June 6 (Bloomberg) -- Japanese stocks slid to the lowest level since March, as slowing U.S. jobs growth fueled concern the global economy is weakening and Tokyo Electric Power Co. plunged to a record low.
Monex Group Inc. led brokerages lower on concern investors are making fewer trades. Mitsubishi UFJ Financial Group Inc. lost 3 percent after the Nikkei newspaper said Japan’s biggest publicly traded bank may be forced to hold extra capital reserves. Tokyo Electric, operator of the nuclear plant crippled by the March 11 earthquake and tsunami, plunged 28 percent after a report that Tokyo Stock Exchange President Atsushi Saito said the power company should be put in bankruptcy protection.
“There’s so much uncertainty surrounding what will happen with the utility that it’s impossible to analyze,” Naoteru Teraoka, general manager at Tokyo-based Chuo Mitsui Asset Management Co., which oversees about $28 billion. “The stock moves whenever anybody opens their mouth.”
The Nikkei 225 Stock Average fell 1.2 percent to 9,380.35 as of the 3 p.m. close in Tokyo. The broader Topix lost 1.1 percent to 807.99, the lowest level since March 15. The index has tumbled 13 percent since March 10, the day before the natural disaster that devastated Japan’s northeast coast, leaving almost 24,000 people dead or missing and disabling Tokyo Electric’s Fukushima Dai-Ichi plant.
Trading Volume Falls
Monex declined 3.5 percent to 15,350 yen as trading volume on the Topix fell to about 18 percent below the 12-month average, fueling concern earnings will drop at the online brokerage. Nomura Holdings Inc., Japan’s biggest securities firm, fell 2 percent to 391 yen, while rival Daiwa Securities Group Inc. lost 1.5 percent to 324 yen.
Mitsubishi UFJ declined 3 percent to 359 yen, the single heaviest drag on the Topix. The lender may be classified as a so-called global systemically important financial institution and be forced to hold additional capital buffers equivalent to as much as 3 percent of risk-weighted assets, the Nikkei newspaper reported on June 4. Sumitomo Mitsui Financial Group Inc., Japan’s second-largest publicly traded bank, dropped 1.9 percent to 2,269 yen.
The Standard & Poor’s 500 Index retreated 1 percent on June 3 in New York, declining for a fifth straight week, after the jobless rate unexpectedly climbed to 9.1 percent in May, the highest level this year. A separate report showed payrolls grew at the slowest pace in eight months, showing employers are losing confidence as the economy slows.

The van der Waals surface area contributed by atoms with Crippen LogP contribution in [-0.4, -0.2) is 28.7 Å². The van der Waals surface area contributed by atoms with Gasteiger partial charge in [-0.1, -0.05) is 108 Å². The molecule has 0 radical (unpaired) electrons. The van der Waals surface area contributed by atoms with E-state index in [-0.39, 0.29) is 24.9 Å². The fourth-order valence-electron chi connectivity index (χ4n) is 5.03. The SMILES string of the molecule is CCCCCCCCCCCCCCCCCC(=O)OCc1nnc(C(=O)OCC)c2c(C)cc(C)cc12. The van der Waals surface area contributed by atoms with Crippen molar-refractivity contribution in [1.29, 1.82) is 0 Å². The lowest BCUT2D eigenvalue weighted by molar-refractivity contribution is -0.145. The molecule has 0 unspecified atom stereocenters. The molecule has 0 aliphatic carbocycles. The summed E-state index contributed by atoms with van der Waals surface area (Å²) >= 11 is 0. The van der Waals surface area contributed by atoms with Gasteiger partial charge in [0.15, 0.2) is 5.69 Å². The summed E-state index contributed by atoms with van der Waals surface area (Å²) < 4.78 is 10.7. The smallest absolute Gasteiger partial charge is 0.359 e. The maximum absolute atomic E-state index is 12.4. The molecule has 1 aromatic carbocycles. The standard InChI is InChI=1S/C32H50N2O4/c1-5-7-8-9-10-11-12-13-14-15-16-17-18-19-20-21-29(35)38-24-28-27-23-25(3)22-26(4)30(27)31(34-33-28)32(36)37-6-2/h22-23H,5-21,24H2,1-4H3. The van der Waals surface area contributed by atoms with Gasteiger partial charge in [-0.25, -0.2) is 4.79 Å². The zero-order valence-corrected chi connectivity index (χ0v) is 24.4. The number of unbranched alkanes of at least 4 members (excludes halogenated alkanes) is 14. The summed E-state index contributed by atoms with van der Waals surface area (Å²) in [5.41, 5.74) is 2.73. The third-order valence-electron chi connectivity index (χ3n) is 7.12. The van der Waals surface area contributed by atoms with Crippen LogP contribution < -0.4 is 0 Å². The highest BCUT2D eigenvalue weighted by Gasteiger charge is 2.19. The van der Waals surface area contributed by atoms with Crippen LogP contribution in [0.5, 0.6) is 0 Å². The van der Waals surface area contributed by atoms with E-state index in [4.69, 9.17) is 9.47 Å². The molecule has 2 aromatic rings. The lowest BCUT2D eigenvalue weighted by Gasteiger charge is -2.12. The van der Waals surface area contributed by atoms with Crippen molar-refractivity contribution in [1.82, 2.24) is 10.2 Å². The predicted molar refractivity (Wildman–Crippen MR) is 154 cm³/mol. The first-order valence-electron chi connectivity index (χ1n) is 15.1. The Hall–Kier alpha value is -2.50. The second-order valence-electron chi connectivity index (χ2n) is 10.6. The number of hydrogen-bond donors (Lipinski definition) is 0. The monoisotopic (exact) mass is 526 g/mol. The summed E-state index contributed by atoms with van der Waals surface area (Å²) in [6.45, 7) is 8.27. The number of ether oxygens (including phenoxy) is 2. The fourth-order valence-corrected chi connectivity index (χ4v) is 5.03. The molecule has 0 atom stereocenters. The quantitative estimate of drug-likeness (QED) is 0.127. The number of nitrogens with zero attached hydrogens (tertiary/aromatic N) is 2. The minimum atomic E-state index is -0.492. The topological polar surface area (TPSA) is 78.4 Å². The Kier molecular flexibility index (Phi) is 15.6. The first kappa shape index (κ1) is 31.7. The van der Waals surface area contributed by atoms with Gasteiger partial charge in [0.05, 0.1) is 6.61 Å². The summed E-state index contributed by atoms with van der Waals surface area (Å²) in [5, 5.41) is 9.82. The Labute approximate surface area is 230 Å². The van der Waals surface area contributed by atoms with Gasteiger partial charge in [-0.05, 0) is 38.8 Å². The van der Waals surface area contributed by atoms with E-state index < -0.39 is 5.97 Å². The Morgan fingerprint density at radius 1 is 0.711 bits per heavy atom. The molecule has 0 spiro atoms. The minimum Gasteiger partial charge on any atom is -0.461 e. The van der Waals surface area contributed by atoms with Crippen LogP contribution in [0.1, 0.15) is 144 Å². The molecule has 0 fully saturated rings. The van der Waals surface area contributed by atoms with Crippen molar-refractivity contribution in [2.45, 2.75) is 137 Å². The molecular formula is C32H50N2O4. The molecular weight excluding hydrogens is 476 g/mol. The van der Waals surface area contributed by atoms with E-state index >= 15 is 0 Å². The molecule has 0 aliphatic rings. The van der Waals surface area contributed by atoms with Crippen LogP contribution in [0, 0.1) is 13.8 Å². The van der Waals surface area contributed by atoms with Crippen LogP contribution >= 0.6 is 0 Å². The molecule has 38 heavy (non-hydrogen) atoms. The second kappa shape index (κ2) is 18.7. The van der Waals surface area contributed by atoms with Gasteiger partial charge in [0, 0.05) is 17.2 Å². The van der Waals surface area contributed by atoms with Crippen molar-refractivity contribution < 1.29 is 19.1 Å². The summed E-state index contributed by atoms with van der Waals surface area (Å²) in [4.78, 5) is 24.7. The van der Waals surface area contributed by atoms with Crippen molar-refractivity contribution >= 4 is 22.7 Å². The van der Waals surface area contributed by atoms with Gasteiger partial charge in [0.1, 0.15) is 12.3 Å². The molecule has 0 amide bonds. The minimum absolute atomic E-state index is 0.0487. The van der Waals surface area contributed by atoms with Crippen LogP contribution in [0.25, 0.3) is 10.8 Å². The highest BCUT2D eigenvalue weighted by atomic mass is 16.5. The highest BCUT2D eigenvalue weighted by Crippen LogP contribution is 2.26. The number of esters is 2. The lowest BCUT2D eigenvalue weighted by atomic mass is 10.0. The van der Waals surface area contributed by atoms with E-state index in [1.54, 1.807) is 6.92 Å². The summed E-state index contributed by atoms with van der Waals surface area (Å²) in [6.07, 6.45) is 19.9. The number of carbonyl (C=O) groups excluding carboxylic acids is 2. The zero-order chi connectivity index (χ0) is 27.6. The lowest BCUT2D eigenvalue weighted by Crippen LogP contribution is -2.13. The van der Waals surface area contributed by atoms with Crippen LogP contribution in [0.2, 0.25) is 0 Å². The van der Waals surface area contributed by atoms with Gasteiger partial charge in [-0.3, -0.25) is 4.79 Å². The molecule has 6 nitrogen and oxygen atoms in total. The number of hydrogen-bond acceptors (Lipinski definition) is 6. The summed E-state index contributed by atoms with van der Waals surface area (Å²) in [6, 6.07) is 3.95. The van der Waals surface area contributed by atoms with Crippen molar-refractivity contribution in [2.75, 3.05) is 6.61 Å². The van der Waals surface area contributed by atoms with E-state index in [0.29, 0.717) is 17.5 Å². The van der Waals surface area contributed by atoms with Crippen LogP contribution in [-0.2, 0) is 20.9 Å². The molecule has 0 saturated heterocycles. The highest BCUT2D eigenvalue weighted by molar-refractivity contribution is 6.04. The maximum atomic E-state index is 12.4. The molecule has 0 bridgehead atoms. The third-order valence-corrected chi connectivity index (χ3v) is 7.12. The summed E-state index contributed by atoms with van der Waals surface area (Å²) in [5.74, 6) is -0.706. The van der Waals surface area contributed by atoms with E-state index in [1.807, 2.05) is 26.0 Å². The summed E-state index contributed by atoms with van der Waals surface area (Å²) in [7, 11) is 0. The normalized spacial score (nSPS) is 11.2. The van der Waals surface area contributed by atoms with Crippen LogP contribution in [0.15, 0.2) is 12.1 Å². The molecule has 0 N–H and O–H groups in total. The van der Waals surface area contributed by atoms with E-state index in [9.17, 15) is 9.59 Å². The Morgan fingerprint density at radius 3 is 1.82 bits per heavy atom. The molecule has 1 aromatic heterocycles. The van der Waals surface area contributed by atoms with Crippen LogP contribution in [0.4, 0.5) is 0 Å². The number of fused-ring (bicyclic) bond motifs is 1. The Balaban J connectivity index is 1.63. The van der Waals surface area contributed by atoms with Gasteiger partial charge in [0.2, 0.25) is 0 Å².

The report followed lower-than-estimated data on factory orders and consumer confidence, spurring speculation the Federal Reserve may consider a third round of quantitative easing, or “QE3,” to bolster growth.
Tokyo Electric led declines on the Nikkei, plunging 28 percent to 207 yen, its lowest level since the utility started trading in 1951. Kyodo News reported radiation readings from inside the No. 1 reactor building at the Dai-Ichi facility spiked to the highest level yet, almost three months after the disaster started. Separately, the Tokyo Shimbun reported the utility will post a full-year net loss of about 570 billion yen ($7.1 billion).
Tokyo Stock Exchange President Atsushi Saito said the utility should be liquidated along the same lines as Japan Airlines Co., the Asahi newspaper reported. After the report, the TSE said Tokyo Electric doesn’t currently meet requirements for the shares to be delisted.
Bickering in Parliament
Kansai Electric Power Co., Japan’s second-largest utility, tumbled 8.9 percent to 1,202 yen after Mitsubishi UFJ Morgan Stanley Securities Co. cut its target price to 1,350 yen from 2,150 yen. Chubu Electric Power Co. plummeted 8.9 percent to 1,130 yen.
Stocks also fell amid political bickering that threatens to delay passage of a spending package to help tsunami-hit areas in Japan’s northeast. Senior lawmakers of Japan’s ruling party sought to limit Prime Minister Naoto Kan’s tenure in office amid internal divisions over his promise to step down at an unspecified time.
Kan pledge he would step down to appease dissidents in his Democratic Party of Japan and defeat a June 2 parliamentary no- confidence vote. Following the vote, Kan then suggested he might stay on until early next year.
--With assistance from Toshiro Hasegawa in Tokyo. Editors: Jason Clenfield, John McCluskey.
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